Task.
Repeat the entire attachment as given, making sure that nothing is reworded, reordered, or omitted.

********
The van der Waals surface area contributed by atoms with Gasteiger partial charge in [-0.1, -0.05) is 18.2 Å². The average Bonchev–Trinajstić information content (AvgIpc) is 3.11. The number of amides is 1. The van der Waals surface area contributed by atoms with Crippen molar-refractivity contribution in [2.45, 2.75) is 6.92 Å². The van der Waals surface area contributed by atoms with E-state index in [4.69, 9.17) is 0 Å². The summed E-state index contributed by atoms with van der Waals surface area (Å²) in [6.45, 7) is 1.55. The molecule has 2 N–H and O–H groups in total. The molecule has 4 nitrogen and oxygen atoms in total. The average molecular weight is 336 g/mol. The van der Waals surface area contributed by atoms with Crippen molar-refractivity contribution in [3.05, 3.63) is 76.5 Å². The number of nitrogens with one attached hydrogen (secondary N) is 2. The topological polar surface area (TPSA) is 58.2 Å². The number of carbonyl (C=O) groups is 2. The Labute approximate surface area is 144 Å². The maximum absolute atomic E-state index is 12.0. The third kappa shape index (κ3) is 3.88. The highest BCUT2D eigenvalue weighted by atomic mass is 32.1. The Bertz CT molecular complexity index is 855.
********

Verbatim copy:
The van der Waals surface area contributed by atoms with Gasteiger partial charge in [-0.1, -0.05) is 18.2 Å². The average Bonchev–Trinajstić information content (AvgIpc) is 3.11. The number of amides is 1. The van der Waals surface area contributed by atoms with Crippen molar-refractivity contribution in [2.45, 2.75) is 6.92 Å². The van der Waals surface area contributed by atoms with E-state index in [4.69, 9.17) is 0 Å². The summed E-state index contributed by atoms with van der Waals surface area (Å²) in [6.45, 7) is 1.55. The molecule has 2 N–H and O–H groups in total. The molecule has 4 nitrogen and oxygen atoms in total. The average molecular weight is 336 g/mol. The van der Waals surface area contributed by atoms with Crippen molar-refractivity contribution in [3.05, 3.63) is 76.5 Å². The number of nitrogens with one attached hydrogen (secondary N) is 2. The topological polar surface area (TPSA) is 58.2 Å². The number of carbonyl (C=O) groups is 2. The Labute approximate surface area is 144 Å². The maximum absolute atomic E-state index is 12.0. The third kappa shape index (κ3) is 3.88. The highest BCUT2D eigenvalue weighted by atomic mass is 32.1. The Bertz CT molecular complexity index is 855.